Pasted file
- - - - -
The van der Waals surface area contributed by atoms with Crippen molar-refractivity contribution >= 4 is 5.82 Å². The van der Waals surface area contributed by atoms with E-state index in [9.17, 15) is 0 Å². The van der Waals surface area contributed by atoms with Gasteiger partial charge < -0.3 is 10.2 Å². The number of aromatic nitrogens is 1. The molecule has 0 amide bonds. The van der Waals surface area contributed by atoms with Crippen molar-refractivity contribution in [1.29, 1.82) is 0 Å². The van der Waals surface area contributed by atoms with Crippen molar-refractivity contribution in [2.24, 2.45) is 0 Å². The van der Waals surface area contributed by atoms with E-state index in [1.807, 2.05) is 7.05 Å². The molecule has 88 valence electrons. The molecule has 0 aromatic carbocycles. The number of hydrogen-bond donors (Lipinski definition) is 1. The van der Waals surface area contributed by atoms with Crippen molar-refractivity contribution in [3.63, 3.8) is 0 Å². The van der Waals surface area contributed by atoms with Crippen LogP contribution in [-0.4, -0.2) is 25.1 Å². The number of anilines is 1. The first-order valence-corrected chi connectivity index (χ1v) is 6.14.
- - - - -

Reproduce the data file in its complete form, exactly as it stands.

The van der Waals surface area contributed by atoms with Crippen molar-refractivity contribution >= 4 is 5.82 Å². The van der Waals surface area contributed by atoms with E-state index in [9.17, 15) is 0 Å². The van der Waals surface area contributed by atoms with Gasteiger partial charge < -0.3 is 10.2 Å². The number of aromatic nitrogens is 1. The molecule has 0 amide bonds. The van der Waals surface area contributed by atoms with Crippen molar-refractivity contribution in [1.29, 1.82) is 0 Å². The van der Waals surface area contributed by atoms with Crippen molar-refractivity contribution in [2.24, 2.45) is 0 Å². The van der Waals surface area contributed by atoms with E-state index in [1.807, 2.05) is 7.05 Å². The molecule has 88 valence electrons. The molecule has 0 aromatic carbocycles. The number of hydrogen-bond donors (Lipinski definition) is 1. The van der Waals surface area contributed by atoms with Crippen molar-refractivity contribution in [3.63, 3.8) is 0 Å². The van der Waals surface area contributed by atoms with Crippen LogP contribution in [-0.4, -0.2) is 25.1 Å². The number of anilines is 1. The first-order valence-corrected chi connectivity index (χ1v) is 6.14.